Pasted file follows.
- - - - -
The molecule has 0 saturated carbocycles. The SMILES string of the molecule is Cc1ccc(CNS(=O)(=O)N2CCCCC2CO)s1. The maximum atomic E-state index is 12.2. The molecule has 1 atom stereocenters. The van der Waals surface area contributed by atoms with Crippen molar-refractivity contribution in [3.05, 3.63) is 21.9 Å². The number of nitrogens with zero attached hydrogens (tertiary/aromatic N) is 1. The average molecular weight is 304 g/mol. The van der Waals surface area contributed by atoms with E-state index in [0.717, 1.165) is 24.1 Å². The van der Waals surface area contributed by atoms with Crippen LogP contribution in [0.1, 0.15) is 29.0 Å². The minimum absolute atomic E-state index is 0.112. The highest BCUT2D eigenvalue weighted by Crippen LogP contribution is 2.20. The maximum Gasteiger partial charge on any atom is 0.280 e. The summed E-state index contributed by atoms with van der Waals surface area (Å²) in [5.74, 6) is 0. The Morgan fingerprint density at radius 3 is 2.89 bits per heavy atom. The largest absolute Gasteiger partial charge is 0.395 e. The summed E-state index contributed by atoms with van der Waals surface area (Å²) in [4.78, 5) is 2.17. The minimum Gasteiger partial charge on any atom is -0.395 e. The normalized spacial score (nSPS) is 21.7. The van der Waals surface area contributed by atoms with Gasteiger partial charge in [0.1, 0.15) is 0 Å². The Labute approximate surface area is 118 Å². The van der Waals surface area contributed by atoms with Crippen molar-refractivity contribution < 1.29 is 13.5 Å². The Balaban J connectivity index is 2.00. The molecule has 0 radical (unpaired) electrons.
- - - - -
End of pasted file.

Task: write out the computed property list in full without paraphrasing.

The molecule has 0 saturated carbocycles. The SMILES string of the molecule is Cc1ccc(CNS(=O)(=O)N2CCCCC2CO)s1. The maximum atomic E-state index is 12.2. The molecule has 1 atom stereocenters. The van der Waals surface area contributed by atoms with Crippen molar-refractivity contribution in [3.05, 3.63) is 21.9 Å². The number of nitrogens with zero attached hydrogens (tertiary/aromatic N) is 1. The average molecular weight is 304 g/mol. The van der Waals surface area contributed by atoms with E-state index in [0.717, 1.165) is 24.1 Å². The van der Waals surface area contributed by atoms with Crippen LogP contribution in [0.1, 0.15) is 29.0 Å². The minimum absolute atomic E-state index is 0.112. The highest BCUT2D eigenvalue weighted by Crippen LogP contribution is 2.20. The maximum Gasteiger partial charge on any atom is 0.280 e. The summed E-state index contributed by atoms with van der Waals surface area (Å²) in [5.74, 6) is 0. The Morgan fingerprint density at radius 3 is 2.89 bits per heavy atom. The largest absolute Gasteiger partial charge is 0.395 e. The summed E-state index contributed by atoms with van der Waals surface area (Å²) in [4.78, 5) is 2.17. The minimum Gasteiger partial charge on any atom is -0.395 e. The normalized spacial score (nSPS) is 21.7. The van der Waals surface area contributed by atoms with Gasteiger partial charge in [0.1, 0.15) is 0 Å². The Labute approximate surface area is 118 Å². The van der Waals surface area contributed by atoms with Crippen molar-refractivity contribution < 1.29 is 13.5 Å². The Balaban J connectivity index is 2.00. The molecule has 0 radical (unpaired) electrons.